A proposal to impose a host of new regulations on animal shelters and rescue organizations in Massachusetts has met stiff resistance, with many groups arguing that the restrictions will create more problems than they solve and carry financial burdens that could force some organizations out of business.
The state’s Division of Animal Health, which has proposed the measures, said the broad goal is to control the spread of disease and the new regulations are not nearly as drastic as they’re being portrayed.
Many of the new regulations deal with the transferring of ownership when an animal is adopted. The proposed regulations would ban the adoption of animals with contagious diseases or serious aggressive tendencies and require all animals to come with a disclosure statement detailing any medical or behavioral issues. Those with noncontagious medical conditions can be adopted, but must come with an estimate for the cost of treatment. And all animals must have a veterinarian-certified health certificate that has been signed no more than 30 days prior to the date of adoption.
Leslie Harris, the executive director of the Dakin Pioneer Valley Humane Society in Springfield, said that because so many animals spend more than 30 days in shelter care, the cost of paying for a second or third veterinary assessment for the same animal will have a serious financial impact on cash-strapped shelters. That single requirement, her group estimated, will cost $109,000 to $131,000 each year.
“These rules that will be put in place are cost-prohibitive for a lot of groups,” said Judy Bredin-Graham, the president of New England Saint Rescue, which specializes in Saint Bernards. “They’ll shut down. They’ll go out of state to escape the regulations. Or they’ll go underground. And animals will die. There are bad groups, sure, but this wholesale painting us all with a broad brush is tiresome. We’re just trying to fulfill a societal responsibility.”
Shelters and rescue organizations operate under regulations contained in an emergency order implemented in 2005 after an uptick in the number of rescue organizations that were importing animals from Southern states that have pet overpopulation problems. A major measure in that order was the requirement that any animals coming from states that do not border Massachusetts must spend 48 hours in an isolation facility before adoption. That measure will continue under the new proposal.
Dr. Cynthia Cox, the head shelter veterinarian at the Massachusetts Society for Prevention of Cruelty to Animals, said many of the proposed new regulations are too vague.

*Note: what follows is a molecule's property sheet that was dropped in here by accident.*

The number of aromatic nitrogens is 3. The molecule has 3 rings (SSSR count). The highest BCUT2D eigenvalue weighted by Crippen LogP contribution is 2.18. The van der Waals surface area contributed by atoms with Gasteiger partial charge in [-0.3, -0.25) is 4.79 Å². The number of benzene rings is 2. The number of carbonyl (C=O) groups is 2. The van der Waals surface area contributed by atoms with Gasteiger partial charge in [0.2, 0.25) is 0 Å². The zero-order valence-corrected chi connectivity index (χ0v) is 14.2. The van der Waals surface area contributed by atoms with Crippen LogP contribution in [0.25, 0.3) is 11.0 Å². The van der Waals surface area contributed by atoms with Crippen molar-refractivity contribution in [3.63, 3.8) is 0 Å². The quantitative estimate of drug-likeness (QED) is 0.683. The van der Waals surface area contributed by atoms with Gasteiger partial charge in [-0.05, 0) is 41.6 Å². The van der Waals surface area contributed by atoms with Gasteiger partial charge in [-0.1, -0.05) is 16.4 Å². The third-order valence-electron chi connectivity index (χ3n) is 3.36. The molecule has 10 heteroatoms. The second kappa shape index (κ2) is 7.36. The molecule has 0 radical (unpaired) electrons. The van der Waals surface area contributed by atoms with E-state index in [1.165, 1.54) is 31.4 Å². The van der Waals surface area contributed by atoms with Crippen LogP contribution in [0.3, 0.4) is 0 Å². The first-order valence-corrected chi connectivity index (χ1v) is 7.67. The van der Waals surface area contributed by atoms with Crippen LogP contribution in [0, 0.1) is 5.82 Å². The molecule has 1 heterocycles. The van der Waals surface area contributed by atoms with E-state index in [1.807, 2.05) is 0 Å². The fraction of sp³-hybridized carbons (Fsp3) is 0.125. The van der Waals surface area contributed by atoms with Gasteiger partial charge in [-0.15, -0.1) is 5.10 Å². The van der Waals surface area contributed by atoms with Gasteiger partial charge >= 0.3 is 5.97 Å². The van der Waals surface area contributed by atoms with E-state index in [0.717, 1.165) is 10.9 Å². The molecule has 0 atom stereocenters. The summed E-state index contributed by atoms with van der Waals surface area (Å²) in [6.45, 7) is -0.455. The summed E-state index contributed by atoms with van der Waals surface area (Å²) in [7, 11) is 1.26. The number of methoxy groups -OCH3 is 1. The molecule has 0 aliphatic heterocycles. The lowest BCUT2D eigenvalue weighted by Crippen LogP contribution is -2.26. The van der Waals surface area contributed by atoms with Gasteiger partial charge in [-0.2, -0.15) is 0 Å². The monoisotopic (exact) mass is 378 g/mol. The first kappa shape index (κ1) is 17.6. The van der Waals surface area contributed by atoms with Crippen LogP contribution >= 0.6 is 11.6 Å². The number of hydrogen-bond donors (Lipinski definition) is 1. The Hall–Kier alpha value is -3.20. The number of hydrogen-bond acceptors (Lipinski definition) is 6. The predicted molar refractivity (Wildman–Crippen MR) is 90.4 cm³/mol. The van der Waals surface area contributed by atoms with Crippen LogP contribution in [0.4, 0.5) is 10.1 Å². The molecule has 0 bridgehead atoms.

She also said the ban on adopting animals with contagious medical conditions would backfire and make more animals sick, citing studies that show illness in shelter animals is directly related to the amount of time they spend in the facility around a dense population of animals.
“So many cats have upper respiratory conditions that get activated at times of stress, like in a shelter,” she said. “Under the terms of these regulations, we wouldn’t be able to adopt them out. But you have to get them out of the shelter, out of the stressful situation, to get better. I think this is going to lead to a lot of animals getting unnecessarily euthanized.”
Within the proposed regulations are new guidelines for foster homes, which are a crucial part of smaller organizations that lack a shelter facility. Those providing foster care would have to be willing to open their home to inspectors, and comply with new regulations governing the care of the animals, such as a ban on carpeted flooring in areas where the animals will be kept, on the grounds that they cannot be easily disinfected.
“It’s like they’re trying to make it as difficult as possible to work with organizations to adopt pets,” said Don Shapiro, whose family runs the Northeast Animal Shelter in Salem, a pioneer in the practice of importing animals from Southern shelters. “Foster caregivers are the most compassionate people around. They nurse an animal back to health, give it love and attention, then they’re forced to give it up once they’re attached to it. It’s hard to get these people, and if we’re saying to them your home is going to be open to inspection and follow these rigid rules, we’re not going to have foster caregivers.”
Mike Cahill, the director of the Division of Animal Health, which falls under the auspices of Massachusetts Department of Agricultural Resources, said the new regulations are not all that different from the current regulations and are simply being organized in one place.
“It’s a scare thing,” Cahill said of the situation among shelter organizations now that the proposal is coming up for approval. “They’re misinforming people and getting them riled up and it’s obstructing the process.”
Cahill said he has been working on the new regulations for three years, and spent a year working on the language with many people in the shelter and rescue community.
“They’re saying it’s going to slow down the work they do,” he said. “If we can find an alternative to ensure that people receiving the animals are receiving a healthy animal, we’re open to it. But this makes perfect sense to me. If an animal has got an infectious disease, the last thing we want is to move it somewhere where it has an opportunity to infect more animals.”
The comment period for the proposal has been extended until Tuesday, and the final measure must get approval from the governor’s office.